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ABSTRACT: The uptake of multilamellar liposomes into human leukocytes in whole blood in vitro was evaluated on the basis of the cellular association of liposomal markers (3H-labelled cholesterol, lipid phase; [14C]inulin, aqueous phase). The entry of liposomes into human blood leukocytes was linear for 60 min and was mediated by a saturable mechanism displaying affinity constants of 0.28 +/- 0.17 and 0.16 +/- 0.05 mM liposomal lipid (means +/- S.E.) for liposomal lipid and aqueous phase markers, respectively. Amicon filtration analysis of incubation mixtures containing blood and liposomes (phosphatidylcholine:dicetyl phosphate:cholesterol, 70:20:10) showed that 34% of [14C]inulin was lost (neither liposome-associated nor cell-associated) after 60 min. By preincorporating sphingomyelin (35 mol%) into multilamellar liposomes, the leakage of the model aqueous phase marker inulin was reduced to 8% after 60 min, thus enhancing the drug carrier potential of liposomes in blood. As a consequence of their interaction with liposomes, the polymorphonuclear leukocytes in whole blood decreased in apparent buoyant density, while maintaining their viability. These results indicate that blood leukocytes in their natural milieu of whole blood are capable of interacting with, and taking up multilamellar liposomes.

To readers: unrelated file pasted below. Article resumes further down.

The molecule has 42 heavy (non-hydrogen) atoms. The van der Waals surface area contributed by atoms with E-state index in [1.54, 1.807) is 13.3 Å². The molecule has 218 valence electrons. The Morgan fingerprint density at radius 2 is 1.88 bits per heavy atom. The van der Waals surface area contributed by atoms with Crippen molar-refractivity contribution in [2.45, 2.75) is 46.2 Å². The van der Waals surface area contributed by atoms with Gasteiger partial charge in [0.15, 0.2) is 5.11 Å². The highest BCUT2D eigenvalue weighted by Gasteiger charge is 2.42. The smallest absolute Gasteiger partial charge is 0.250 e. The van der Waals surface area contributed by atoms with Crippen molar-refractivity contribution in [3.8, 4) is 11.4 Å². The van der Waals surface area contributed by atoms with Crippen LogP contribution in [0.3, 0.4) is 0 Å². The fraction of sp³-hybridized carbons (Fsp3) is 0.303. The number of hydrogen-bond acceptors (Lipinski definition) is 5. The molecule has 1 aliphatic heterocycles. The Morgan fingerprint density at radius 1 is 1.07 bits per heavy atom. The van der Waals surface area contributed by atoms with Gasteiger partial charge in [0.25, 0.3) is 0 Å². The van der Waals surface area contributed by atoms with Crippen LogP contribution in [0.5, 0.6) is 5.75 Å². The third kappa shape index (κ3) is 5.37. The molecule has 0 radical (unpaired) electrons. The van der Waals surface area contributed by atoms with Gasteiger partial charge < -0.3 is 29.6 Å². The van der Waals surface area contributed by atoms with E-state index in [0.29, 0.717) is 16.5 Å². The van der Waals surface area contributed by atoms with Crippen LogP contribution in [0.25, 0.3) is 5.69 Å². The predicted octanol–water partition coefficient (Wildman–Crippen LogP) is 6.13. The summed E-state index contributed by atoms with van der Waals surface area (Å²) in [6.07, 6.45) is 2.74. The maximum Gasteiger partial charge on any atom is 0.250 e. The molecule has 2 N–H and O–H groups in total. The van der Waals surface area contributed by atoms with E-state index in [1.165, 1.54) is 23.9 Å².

Biochimica et Biophysica Acta 03/1983; 762(1):119-27. · 4.66 Impact Factor